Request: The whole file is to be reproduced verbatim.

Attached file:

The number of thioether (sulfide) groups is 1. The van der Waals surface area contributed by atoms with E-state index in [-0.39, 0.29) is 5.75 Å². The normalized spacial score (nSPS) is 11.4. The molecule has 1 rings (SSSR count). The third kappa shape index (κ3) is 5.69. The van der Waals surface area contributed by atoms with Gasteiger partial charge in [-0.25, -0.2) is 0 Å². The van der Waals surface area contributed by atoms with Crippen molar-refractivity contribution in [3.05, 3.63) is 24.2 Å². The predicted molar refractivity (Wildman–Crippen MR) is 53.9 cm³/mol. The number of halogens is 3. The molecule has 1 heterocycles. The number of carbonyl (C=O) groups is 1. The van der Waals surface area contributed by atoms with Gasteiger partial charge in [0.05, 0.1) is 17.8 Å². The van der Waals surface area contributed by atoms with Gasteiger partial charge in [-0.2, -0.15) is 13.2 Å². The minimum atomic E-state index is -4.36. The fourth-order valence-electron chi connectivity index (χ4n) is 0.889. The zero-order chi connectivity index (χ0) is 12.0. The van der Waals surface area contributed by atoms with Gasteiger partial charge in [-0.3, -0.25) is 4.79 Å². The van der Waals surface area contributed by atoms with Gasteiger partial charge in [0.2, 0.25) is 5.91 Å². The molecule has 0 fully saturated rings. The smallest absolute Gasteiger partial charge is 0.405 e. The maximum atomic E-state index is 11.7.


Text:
The number of thioether (sulfide) groups is 1. The van der Waals surface area contributed by atoms with E-state index in [-0.39, 0.29) is 5.75 Å². The normalized spacial score (nSPS) is 11.4. The molecule has 1 rings (SSSR count). The third kappa shape index (κ3) is 5.69. The van der Waals surface area contributed by atoms with Gasteiger partial charge in [-0.25, -0.2) is 0 Å². The van der Waals surface area contributed by atoms with Crippen molar-refractivity contribution in [3.05, 3.63) is 24.2 Å². The predicted molar refractivity (Wildman–Crippen MR) is 53.9 cm³/mol. The number of halogens is 3. The molecule has 1 heterocycles. The number of carbonyl (C=O) groups is 1. The van der Waals surface area contributed by atoms with Gasteiger partial charge in [0.05, 0.1) is 17.8 Å². The van der Waals surface area contributed by atoms with Gasteiger partial charge in [-0.2, -0.15) is 13.2 Å². The minimum atomic E-state index is -4.36. The fourth-order valence-electron chi connectivity index (χ4n) is 0.889. The zero-order chi connectivity index (χ0) is 12.0. The van der Waals surface area contributed by atoms with Gasteiger partial charge in [-0.3, -0.25) is 4.79 Å². The van der Waals surface area contributed by atoms with Gasteiger partial charge in [0.2, 0.25) is 5.91 Å². The molecule has 0 fully saturated rings. The smallest absolute Gasteiger partial charge is 0.405 e. The maximum atomic E-state index is 11.7.